Towards a better understanding of the Earth´s interior and geophysical exploration research
NOVÁK, P., SEBERA, J., VALKO, M., ŠPRLÁK, M., MARTINEC, Z., SNEEUW, N., ROTH, M., VERMEERSEN, B., VAN DER WAL, W., BAUR, O., TSOULIS, D. Towards a better understanding of the Earth´s interior and geophysical exploration research. Plzeň : Evropská kosmická agentura (ESA), 2013. 239 s.
|Anglický název:||Towards a better understanding of the Earth´s interior and geophysical exploration research|
|Název zdroje:||Evropská kosmická agentura (ESA)|
|Autoři:||Prof. Ing. Pavel Novák Ph.D. , Ing. Josef Sebera PhD. , Ing. Miloš Valko Ph.D. , Ing. Michal Šprlák Ph.D. , prof. Zdeněk Martinec , prof. Nico Sneeuw , Matthias Roth , prof. Bert Vermeersen , Wouter van der Wal Ph.D. , Oliver Baur Ph.D. , prof. Dimitrios Tsoulis|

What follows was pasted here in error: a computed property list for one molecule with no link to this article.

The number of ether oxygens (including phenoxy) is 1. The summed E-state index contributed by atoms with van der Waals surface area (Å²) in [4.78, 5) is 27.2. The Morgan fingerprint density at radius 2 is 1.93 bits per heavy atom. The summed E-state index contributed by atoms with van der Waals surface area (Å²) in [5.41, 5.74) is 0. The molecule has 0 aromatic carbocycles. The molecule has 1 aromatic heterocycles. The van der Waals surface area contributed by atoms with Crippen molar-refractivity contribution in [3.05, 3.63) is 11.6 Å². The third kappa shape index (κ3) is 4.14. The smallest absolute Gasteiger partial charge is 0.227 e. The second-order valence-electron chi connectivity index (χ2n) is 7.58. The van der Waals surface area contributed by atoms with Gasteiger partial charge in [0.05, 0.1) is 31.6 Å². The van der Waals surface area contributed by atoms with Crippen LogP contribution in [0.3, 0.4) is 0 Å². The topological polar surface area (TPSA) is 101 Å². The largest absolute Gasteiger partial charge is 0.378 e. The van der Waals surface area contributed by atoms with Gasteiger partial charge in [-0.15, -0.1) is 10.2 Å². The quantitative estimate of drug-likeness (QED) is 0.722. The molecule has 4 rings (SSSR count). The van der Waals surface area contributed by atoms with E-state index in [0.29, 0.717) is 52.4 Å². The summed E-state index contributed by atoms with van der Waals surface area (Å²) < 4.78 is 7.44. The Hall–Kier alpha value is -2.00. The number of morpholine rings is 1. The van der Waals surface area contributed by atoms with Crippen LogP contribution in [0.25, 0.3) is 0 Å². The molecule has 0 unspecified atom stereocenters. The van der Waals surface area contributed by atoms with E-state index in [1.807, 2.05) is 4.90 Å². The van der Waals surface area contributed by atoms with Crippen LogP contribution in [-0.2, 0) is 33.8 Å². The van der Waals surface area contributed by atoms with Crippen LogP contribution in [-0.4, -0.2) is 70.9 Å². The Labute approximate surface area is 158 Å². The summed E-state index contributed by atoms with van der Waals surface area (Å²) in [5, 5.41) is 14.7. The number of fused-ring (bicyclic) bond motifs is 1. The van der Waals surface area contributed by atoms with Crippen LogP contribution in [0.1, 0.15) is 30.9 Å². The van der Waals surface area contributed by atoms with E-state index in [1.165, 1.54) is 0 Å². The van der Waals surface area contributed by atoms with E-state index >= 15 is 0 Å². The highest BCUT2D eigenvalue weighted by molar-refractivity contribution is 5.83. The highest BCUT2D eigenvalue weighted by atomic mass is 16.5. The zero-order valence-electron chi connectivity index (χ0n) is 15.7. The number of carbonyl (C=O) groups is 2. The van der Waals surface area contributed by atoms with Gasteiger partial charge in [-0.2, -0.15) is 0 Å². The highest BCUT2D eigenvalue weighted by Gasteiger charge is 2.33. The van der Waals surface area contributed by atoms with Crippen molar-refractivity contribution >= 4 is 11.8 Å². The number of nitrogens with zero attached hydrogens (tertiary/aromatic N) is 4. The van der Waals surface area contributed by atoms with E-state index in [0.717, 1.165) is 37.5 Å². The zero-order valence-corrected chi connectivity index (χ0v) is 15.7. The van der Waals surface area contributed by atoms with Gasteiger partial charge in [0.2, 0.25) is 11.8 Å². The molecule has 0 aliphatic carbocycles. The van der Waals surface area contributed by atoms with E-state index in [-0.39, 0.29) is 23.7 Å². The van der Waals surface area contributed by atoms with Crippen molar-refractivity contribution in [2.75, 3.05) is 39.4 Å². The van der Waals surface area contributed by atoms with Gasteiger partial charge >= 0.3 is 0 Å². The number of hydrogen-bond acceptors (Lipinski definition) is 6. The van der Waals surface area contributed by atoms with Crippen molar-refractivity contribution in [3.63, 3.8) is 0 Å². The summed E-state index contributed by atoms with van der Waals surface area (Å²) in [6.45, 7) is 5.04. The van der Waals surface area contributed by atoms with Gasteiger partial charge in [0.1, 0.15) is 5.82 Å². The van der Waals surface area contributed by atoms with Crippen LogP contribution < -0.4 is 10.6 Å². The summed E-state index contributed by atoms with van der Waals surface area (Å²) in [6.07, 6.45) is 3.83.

|Abstrakt EN:||The GOCE-GDC project was a part of the Support To Science Element (STSE) Theme 2 "Heterogeneous gravity data combination for Earth interior and geophysical exploration research" aiming to reinforce geophysical applications of GOCE gravitational gradients. Within the project, several data products based on gravitational gradients observed by the GOCE gradiometer and provided by ESA were prepared for two geophysical applications. The data products include combined GRACE/GOCE gravitational gradients along GOCE orbits, their values reduced to a mean orbital radius and gravitational gradients at the mean orbital radius interpolated to equiangular coordinate grids. Additionally gridded gravitational gradients were continued down to a sphere approximating the Earth?s surface and combined with high-frequency gradients derived from independent ground gravity and altimetry data. These data products were applied for regional geophysical studies improving local crustal models over two study areas: the mid-oceanic Reykjanes Ridge south-west of Iceland and the sediment Congo Basin in Africa. Main scientific outcomes of the project include: (i) successful downward continuation of satellite gravitational gradients along the 250 km elevation without deteriorating their relative accuracy, (ii) improved regional mantle modelling over the mid-oceanic Reykjanes Ridge based on gravitational gradients, (iii) refined regional modelling of sediment thickness over the Congo Basin with the help of gravitational gradients, and (iv) sensitivity analysis of gravitational gradients to spatial distribution of gravitating anomalous masses. GOCE gravitational gradients and their derivatives proved to be useful information for constraining regional geophysical modelling.|